IBM’s Cognos analyst event this week in lovely Ottawa, Canada showcased strong evidence of progress and continuing momentum for one of the largest software acquisitions of recent years. An international group of analysts listened to a series of discussions that highlighted key developments:
- The launch of Cognos Express, aimed at mid-market buyers
- New Analytic Applications that continue to expand the portfolio and IBM’s increasing commitment to this new form of applications
- Internal integration of Cognos within IBM proceeding and gaining momentum
- New Performance Blueprints continuing to roll out
- Upcoming product plans, with numerous launches planned at the Information on Demand conference in October
- The planned SPSS acquisition, pointing the way to new opportunities
Cognos executives have reason to be pleased with internal developments on a number of fronts. Retention has been good since the acquisition, but to some observers, it was even more meaningful to see a number of key Cognos players moving into roles within the IBM Software Group, gaining seniority, influence and the opportunity to be an advocate for the product agenda. Strategy VP Andy Warzecha noted that Cognos is “front and center within IBM today,” pointing out organizational alignment with the “Information-Led Transformation” message within IBM’s overall Smarter Planet theme. He highlighted the enormous (over $10B) investment, the 4000-plus Business Analytics and Optimization (BAO) team consultants, and the launch of Smart Analytics Systems as indicators of commitment to the $105B market opportunity IBM sees. The message: business optimization spending will grow twice as fast as business automation spending, and IBM is ready.
Les Rechan, VP of Sales, Services and Solutions, followed with a look at go-to-market issues. His discussion of IBM’s deployment of teams into emerging markets and substantial growth in programs, staff and infrastructure made a powerful case for IBM’s prospects as it ramps and mobilizes its enormous footprint to add to Cognos’ existing assets. Rechan, who orchestrates 25 integrated market units, cited as an example IBM’s acquisition of its former Cognos partner in China. His analysis makes clear the value of an organization with IBM’s scope: “42% of our opportunity is outside of the 3 major provinces,” he said, “and we have tripled our sales force, added 11,000 business partners, and grown from 13 branches in 2004 to 28.” The financial results are beginning to show: IBM’s latest quarterly earnings call specifically noted overall Cognos revenue growth of 30% in constant currency in Q2 over last year. Rechan says this is far higher in the growth markets, and cited TM1 and Cognos Controller as showing strong growth. Wall Street, he pointed out, has taken notice even during a difficult year for the stock market: in Q1 2008, IBM’s stock price was 105; it was recently 120.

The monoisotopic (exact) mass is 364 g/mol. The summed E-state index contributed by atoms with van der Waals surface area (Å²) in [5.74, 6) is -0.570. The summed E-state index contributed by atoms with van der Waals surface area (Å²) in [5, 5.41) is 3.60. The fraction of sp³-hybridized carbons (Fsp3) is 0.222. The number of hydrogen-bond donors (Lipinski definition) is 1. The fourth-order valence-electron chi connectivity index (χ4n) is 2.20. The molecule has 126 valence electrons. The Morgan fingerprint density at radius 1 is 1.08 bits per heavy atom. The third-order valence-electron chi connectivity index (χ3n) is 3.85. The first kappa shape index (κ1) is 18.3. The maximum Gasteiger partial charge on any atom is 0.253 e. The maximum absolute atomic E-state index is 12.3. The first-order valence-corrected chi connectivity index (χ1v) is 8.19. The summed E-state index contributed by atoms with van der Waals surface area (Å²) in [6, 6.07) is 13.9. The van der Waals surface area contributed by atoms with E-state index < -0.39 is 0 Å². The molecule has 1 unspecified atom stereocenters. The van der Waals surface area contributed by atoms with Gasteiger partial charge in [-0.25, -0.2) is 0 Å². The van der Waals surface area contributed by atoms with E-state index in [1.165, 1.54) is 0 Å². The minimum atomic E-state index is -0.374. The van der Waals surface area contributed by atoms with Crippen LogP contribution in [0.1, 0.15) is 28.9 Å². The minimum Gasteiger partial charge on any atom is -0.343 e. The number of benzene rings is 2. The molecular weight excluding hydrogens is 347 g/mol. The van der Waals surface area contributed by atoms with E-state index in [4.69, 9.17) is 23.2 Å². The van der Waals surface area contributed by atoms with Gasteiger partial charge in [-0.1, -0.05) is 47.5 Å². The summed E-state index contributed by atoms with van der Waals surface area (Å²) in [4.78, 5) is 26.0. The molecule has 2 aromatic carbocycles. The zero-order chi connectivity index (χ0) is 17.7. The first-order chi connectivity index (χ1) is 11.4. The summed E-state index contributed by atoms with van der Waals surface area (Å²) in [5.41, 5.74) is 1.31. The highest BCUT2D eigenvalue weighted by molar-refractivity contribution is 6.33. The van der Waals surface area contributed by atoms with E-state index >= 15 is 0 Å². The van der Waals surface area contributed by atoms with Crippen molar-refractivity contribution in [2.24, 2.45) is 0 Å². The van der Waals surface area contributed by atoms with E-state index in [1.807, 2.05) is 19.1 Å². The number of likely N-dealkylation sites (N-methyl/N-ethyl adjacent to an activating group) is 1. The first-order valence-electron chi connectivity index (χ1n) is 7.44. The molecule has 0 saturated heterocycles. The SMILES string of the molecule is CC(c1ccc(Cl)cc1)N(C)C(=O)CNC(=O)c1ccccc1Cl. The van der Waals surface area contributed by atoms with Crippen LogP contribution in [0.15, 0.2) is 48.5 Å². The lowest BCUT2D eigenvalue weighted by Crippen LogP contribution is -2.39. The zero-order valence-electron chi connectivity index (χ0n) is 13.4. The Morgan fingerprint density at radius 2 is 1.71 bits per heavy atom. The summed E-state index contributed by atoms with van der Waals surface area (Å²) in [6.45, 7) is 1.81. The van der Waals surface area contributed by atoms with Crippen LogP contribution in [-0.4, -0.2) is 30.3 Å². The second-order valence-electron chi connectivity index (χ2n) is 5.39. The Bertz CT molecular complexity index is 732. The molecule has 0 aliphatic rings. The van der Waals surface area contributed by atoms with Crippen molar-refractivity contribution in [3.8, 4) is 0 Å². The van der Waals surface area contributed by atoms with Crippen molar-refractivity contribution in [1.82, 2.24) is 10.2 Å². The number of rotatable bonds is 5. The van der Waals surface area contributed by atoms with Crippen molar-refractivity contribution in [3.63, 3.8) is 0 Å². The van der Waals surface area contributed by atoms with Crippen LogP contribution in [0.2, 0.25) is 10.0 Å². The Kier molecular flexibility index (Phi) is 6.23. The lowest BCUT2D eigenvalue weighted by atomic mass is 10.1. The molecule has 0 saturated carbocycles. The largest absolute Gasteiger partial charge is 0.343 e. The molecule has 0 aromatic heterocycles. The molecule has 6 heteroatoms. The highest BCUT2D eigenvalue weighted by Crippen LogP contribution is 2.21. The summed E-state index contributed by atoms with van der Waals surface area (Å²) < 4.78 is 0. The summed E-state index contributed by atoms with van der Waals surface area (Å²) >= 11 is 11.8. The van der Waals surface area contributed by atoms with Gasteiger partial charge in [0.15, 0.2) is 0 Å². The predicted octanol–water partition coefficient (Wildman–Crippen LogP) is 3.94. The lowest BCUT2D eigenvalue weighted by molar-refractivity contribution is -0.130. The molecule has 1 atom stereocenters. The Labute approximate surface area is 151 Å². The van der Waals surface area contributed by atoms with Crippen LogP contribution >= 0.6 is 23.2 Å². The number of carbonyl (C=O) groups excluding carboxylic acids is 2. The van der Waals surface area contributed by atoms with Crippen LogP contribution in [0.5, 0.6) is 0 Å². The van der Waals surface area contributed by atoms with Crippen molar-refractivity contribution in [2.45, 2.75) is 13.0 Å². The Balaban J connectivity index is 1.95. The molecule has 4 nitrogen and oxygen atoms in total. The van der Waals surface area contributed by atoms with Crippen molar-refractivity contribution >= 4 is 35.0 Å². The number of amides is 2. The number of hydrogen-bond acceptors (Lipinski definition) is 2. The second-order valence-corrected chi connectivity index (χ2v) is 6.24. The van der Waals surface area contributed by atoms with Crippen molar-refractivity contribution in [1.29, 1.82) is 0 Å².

Rechan cited competitive wins against SAP and Oracle, and illustrated the degree to which big wins leverage the full software portfolio. Case after case he discussed combined IBM software assets such as Cognos 8 BI, TM1, InfoSphere and WebSphere to deliver performance management and optimization projects. In addition to highlighting the successful roll-out of Cognos BI products, IBM speakers focused a great deal on the growing importance of Performance Blueprints, which allow rapid delivery of functionally-focused projects. Adding to business functions like Allocations Planning, Capital Project Planning and 15 others, the company announced another half-dozen ranging from Workforce Planning to Financial Analytics Product Profitability.
New announcements also detailed the expansion within Industries. Health Care, Higher Education and Retail were on display, with offerings including Provider Planning, State Government Executive Dashboard, and Store Development. IBM announced the availability of 4 new Analytic Applications, one of which was partner-developed, and teed up a day and half of presentations from the development and marketing teams that pointed the way to the year ahead.
Overall, the event, ably organized by an excellent AR team, made a strong case; response among the analyst colleagues I chatted with was quite positive. IBM is a huge organization, and mobilizing all its resources to move in the same direction is no small task. But the Cognos team is clearly well-established, integrated into existing programs (such as support – consider the magnitude of training and integrating global product support on the scale IBM offers it, a task which is now complete), tied in to the sales and partnering teams, and ready with campaigns for the year ahead. Execution is not in question. In other posts, we’ll look at product strategies and plans.